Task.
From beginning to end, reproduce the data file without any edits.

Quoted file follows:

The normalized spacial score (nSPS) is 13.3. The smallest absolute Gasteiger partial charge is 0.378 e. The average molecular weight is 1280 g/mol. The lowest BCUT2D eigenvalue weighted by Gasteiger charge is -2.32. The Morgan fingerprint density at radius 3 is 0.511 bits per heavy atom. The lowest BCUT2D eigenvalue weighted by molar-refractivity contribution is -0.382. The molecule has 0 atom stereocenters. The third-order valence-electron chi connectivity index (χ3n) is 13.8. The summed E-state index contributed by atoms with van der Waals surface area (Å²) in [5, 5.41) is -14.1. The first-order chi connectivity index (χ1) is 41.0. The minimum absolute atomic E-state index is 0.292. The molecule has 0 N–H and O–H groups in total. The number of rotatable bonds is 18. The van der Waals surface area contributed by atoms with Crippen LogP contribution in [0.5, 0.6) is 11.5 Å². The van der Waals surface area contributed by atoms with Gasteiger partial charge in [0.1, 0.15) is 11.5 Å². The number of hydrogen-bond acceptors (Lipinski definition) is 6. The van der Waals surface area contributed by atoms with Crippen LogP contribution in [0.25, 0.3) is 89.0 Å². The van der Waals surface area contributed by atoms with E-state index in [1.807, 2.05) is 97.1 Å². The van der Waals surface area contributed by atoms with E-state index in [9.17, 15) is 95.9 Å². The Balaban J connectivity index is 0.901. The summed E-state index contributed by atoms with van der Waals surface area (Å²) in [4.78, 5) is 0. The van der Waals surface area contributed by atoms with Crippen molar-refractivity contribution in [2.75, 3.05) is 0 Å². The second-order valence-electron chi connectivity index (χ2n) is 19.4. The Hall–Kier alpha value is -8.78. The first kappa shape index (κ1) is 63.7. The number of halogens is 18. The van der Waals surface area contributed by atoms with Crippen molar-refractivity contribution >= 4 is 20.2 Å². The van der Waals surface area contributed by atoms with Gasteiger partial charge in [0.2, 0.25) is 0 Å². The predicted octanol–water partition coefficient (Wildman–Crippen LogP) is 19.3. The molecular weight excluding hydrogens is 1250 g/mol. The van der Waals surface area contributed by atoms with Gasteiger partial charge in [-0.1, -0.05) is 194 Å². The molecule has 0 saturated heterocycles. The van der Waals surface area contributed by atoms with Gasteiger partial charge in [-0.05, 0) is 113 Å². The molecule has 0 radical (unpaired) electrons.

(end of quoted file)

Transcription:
The normalized spacial score (nSPS) is 13.3. The smallest absolute Gasteiger partial charge is 0.378 e. The average molecular weight is 1280 g/mol. The lowest BCUT2D eigenvalue weighted by Gasteiger charge is -2.32. The Morgan fingerprint density at radius 3 is 0.511 bits per heavy atom. The lowest BCUT2D eigenvalue weighted by molar-refractivity contribution is -0.382. The molecule has 0 atom stereocenters. The third-order valence-electron chi connectivity index (χ3n) is 13.8. The summed E-state index contributed by atoms with van der Waals surface area (Å²) in [5, 5.41) is -14.1. The first-order chi connectivity index (χ1) is 41.0. The minimum absolute atomic E-state index is 0.292. The molecule has 0 N–H and O–H groups in total. The number of rotatable bonds is 18. The van der Waals surface area contributed by atoms with Crippen LogP contribution in [0.5, 0.6) is 11.5 Å². The van der Waals surface area contributed by atoms with Gasteiger partial charge in [0.1, 0.15) is 11.5 Å². The number of hydrogen-bond acceptors (Lipinski definition) is 6. The van der Waals surface area contributed by atoms with Crippen LogP contribution in [0.25, 0.3) is 89.0 Å². The van der Waals surface area contributed by atoms with E-state index in [1.807, 2.05) is 97.1 Å². The van der Waals surface area contributed by atoms with E-state index in [9.17, 15) is 95.9 Å². The Balaban J connectivity index is 0.901. The summed E-state index contributed by atoms with van der Waals surface area (Å²) in [4.78, 5) is 0. The van der Waals surface area contributed by atoms with Crippen molar-refractivity contribution in [2.75, 3.05) is 0 Å². The second-order valence-electron chi connectivity index (χ2n) is 19.4. The Hall–Kier alpha value is -8.78. The first kappa shape index (κ1) is 63.7. The number of halogens is 18. The van der Waals surface area contributed by atoms with Crippen molar-refractivity contribution >= 4 is 20.2 Å². The van der Waals surface area contributed by atoms with Gasteiger partial charge in [0.2, 0.25) is 0 Å². The predicted octanol–water partition coefficient (Wildman–Crippen LogP) is 19.3. The molecular weight excluding hydrogens is 1250 g/mol. The van der Waals surface area contributed by atoms with Gasteiger partial charge in [-0.1, -0.05) is 194 Å². The molecule has 0 saturated heterocycles. The van der Waals surface area contributed by atoms with Gasteiger partial charge in [-0.05, 0) is 113 Å². The molecule has 0 radical (unpaired) electrons.